In a Chennai home live two young brothers with their mother and grandmother. The boys pester their mother and grandmother for toys they can’t afford, and even for a television. Somehow an old television gains entry into their house. The boys see a pizza commercial whose steaming, slow-motion images draws their attention. And from that point on, they dream of nothing but getting their first bite of pizza.

Kaakka Muttai movie poster Photo credit: www.GV.com.sg

Kaakka Muttai movie poster
Photo credit: www.GV.com.sg

Kaaka Muttai is a Tamil-language film written, directed and filmed by M. Manikandan. Kaakka Muttai, meaning “crow’s egg” in English, opens in cinemas this week. It’s a great movie to watch with your young ones as most of them are unaware of the kind of poverty and struggles which less fortunate children have to go through today. So this week, instead of a cartoon, opt to watch this heartwarming tale of two brothers who are not used to getting what they want.

The two young brothers dream of their first bite of pizza Photo credit: www.GV.com.sg

The two young brothers dream of their first bite of pizza
Photo credit: www.GV.com.sg

Simple luxuries in life, like being able to afford to ring for a pizza are often taken for granted. Yet here are two young Indian boys, of this time (and not from an era of the past) who have never even tasted a slice of pizza, and dream to do so. It really makes me appreciate all that I have.

Children of the slums in Kaakka Muttai Photo credit: www.GV.com.sg

Children of the slums in Kaakka Muttai
Photo credit: www.GV.com.sg

Slum movies like Kaakka Muttai tend to reveal a lot about injustice and inequality. They also tug at the heart strings.

Here are a couple of other Indian slum movies which I found both entertaining and enriching.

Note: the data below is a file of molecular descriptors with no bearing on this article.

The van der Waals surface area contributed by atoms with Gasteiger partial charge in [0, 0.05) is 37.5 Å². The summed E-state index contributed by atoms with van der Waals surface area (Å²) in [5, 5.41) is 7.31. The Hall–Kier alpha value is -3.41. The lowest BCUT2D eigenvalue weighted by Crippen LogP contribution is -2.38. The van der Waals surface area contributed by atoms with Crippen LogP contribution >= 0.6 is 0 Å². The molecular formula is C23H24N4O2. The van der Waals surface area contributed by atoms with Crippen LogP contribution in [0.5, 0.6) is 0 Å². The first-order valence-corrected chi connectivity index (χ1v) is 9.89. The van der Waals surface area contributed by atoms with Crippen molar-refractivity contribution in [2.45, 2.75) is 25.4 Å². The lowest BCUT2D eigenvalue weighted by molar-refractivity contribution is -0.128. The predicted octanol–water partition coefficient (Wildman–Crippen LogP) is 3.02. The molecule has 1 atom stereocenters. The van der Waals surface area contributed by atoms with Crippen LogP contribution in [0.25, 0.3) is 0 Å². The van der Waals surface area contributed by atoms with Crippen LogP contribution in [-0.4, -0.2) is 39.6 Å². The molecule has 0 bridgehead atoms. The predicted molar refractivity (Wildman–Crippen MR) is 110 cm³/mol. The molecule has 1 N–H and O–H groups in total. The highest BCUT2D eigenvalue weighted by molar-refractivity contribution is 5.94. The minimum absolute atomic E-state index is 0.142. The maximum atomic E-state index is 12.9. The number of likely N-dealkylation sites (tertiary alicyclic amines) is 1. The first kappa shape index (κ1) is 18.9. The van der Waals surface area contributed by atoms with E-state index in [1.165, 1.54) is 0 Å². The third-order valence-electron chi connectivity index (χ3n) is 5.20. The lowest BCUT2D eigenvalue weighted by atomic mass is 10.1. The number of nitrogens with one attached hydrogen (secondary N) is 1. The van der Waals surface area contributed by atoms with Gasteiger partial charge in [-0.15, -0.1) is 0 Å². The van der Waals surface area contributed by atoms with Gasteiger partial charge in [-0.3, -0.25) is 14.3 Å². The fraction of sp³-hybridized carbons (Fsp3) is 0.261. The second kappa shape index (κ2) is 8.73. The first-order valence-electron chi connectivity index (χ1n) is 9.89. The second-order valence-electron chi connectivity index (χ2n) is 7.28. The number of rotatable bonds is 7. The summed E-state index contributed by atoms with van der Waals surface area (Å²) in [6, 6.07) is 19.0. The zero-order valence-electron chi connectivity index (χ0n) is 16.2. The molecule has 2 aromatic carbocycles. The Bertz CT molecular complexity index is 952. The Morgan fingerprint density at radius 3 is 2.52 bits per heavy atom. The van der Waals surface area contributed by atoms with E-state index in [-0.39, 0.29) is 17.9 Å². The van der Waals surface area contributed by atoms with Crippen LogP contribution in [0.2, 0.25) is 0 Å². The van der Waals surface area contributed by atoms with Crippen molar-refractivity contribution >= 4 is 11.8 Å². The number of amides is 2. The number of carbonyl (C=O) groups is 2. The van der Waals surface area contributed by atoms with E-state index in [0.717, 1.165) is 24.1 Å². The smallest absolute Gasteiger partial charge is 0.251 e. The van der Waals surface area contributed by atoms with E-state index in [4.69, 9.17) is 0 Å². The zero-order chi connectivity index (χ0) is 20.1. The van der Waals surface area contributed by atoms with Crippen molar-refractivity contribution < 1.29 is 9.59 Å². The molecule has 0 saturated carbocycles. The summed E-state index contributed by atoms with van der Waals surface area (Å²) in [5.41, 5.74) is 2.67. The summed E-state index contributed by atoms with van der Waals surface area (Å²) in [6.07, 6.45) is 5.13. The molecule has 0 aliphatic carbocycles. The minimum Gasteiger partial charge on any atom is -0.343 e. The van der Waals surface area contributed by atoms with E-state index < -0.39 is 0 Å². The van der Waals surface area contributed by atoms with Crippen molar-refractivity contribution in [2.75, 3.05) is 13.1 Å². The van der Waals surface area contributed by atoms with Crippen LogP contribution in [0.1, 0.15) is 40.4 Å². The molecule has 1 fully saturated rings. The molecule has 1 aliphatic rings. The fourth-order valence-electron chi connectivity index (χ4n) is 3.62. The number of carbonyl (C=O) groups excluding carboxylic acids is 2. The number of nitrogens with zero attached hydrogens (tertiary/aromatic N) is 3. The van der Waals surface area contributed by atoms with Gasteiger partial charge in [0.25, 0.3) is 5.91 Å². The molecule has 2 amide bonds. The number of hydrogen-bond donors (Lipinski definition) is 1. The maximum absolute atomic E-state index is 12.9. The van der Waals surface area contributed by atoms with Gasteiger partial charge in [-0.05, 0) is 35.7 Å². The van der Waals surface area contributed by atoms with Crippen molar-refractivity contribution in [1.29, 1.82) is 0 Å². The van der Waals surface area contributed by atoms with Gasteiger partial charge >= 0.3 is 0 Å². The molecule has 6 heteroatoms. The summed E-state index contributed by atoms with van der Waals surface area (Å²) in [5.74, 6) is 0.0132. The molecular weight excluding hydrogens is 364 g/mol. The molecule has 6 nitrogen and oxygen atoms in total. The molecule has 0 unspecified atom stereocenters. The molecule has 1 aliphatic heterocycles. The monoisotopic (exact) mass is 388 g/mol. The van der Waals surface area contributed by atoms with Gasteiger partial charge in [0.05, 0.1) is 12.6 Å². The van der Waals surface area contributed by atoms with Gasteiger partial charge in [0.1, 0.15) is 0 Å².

Slumdog millionaire

Dev Patel as Jamal, being interrogated in Slumdog Millionaire Photo credit: www.fanpop.com

Dev Patel as Jamal, being interrogated in Slumdog Millionaire
Photo credit: www.fanpop.com

Jamal Malik, 18, an orphan from the Dharavi slums of Mumbai, is about to win a staggering 20 million rupees on the Indian version of the show “Who Wants to Be a Millionaire?”. He is only one question from victory when police arrest him on suspicion of cheating. Asked to justify his right answers, Jamal explains the origin of his knowledge and his life on the street, his family stories and even that of the girl he fell in love with and whom he lost. The movie takes us on a journey through the shantytowns of India and shines a spotlight on prostitution, class struggles, police brutality, and lack of opportunity.

Marathon Boy

Marathon Boy, Budhia Singh Photo credit: www.hbo.com

Marathon Boy, Budhia Singh
Photo credit: www.hbo.com

Marathon Boy chronicles the treacherous true saga of a frail, dirt-poor four-year-old boy in India and his ambitious mentor-trainer who loves him and makes him famous for running long distance. It is a Dickensian tale of greed, corruption, and broken dreams set between the heart-racing world of marathon running and the poverty-stricken slums of India. This true story is about opportunism and exploitation, but also a touching portrait of an authentic bond between a parent and child.

After Slumdog Millionaire in 2008 and Marathon Boy in 2010, it’s been a few years since I’ve seen a good film based on the shanty towns in India, so I’m looking forward to this new movie. Will the brothers in Kaakka Muttai finally earn the Rs 300 needed to buy themselves a slice of the Italian delicacy? I’ll soon find out.